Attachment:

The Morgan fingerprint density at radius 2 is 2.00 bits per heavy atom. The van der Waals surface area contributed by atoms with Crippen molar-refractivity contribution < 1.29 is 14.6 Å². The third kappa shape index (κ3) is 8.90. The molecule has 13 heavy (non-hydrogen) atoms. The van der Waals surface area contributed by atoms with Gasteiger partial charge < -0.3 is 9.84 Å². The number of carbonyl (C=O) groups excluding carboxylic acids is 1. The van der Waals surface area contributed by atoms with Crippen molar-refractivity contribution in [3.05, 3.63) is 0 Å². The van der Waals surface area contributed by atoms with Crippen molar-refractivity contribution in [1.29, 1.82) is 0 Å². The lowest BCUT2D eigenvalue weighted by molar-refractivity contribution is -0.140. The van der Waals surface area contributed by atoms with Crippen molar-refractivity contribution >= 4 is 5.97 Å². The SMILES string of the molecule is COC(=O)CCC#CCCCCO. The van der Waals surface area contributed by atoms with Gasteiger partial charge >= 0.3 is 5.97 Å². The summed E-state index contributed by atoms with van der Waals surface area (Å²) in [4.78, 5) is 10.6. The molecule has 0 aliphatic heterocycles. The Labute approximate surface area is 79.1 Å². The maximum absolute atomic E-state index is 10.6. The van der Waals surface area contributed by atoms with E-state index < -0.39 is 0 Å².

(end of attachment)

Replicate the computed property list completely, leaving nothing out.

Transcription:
The Morgan fingerprint density at radius 2 is 2.00 bits per heavy atom. The van der Waals surface area contributed by atoms with Crippen molar-refractivity contribution < 1.29 is 14.6 Å². The third kappa shape index (κ3) is 8.90. The molecule has 13 heavy (non-hydrogen) atoms. The van der Waals surface area contributed by atoms with Gasteiger partial charge < -0.3 is 9.84 Å². The number of carbonyl (C=O) groups excluding carboxylic acids is 1. The van der Waals surface area contributed by atoms with Crippen molar-refractivity contribution in [3.05, 3.63) is 0 Å². The van der Waals surface area contributed by atoms with Crippen molar-refractivity contribution in [1.29, 1.82) is 0 Å². The lowest BCUT2D eigenvalue weighted by molar-refractivity contribution is -0.140. The van der Waals surface area contributed by atoms with Crippen molar-refractivity contribution >= 4 is 5.97 Å². The SMILES string of the molecule is COC(=O)CCC#CCCCCO. The van der Waals surface area contributed by atoms with Gasteiger partial charge >= 0.3 is 5.97 Å². The summed E-state index contributed by atoms with van der Waals surface area (Å²) in [4.78, 5) is 10.6. The molecule has 0 aliphatic heterocycles. The Labute approximate surface area is 79.1 Å². The maximum absolute atomic E-state index is 10.6. The van der Waals surface area contributed by atoms with E-state index < -0.39 is 0 Å².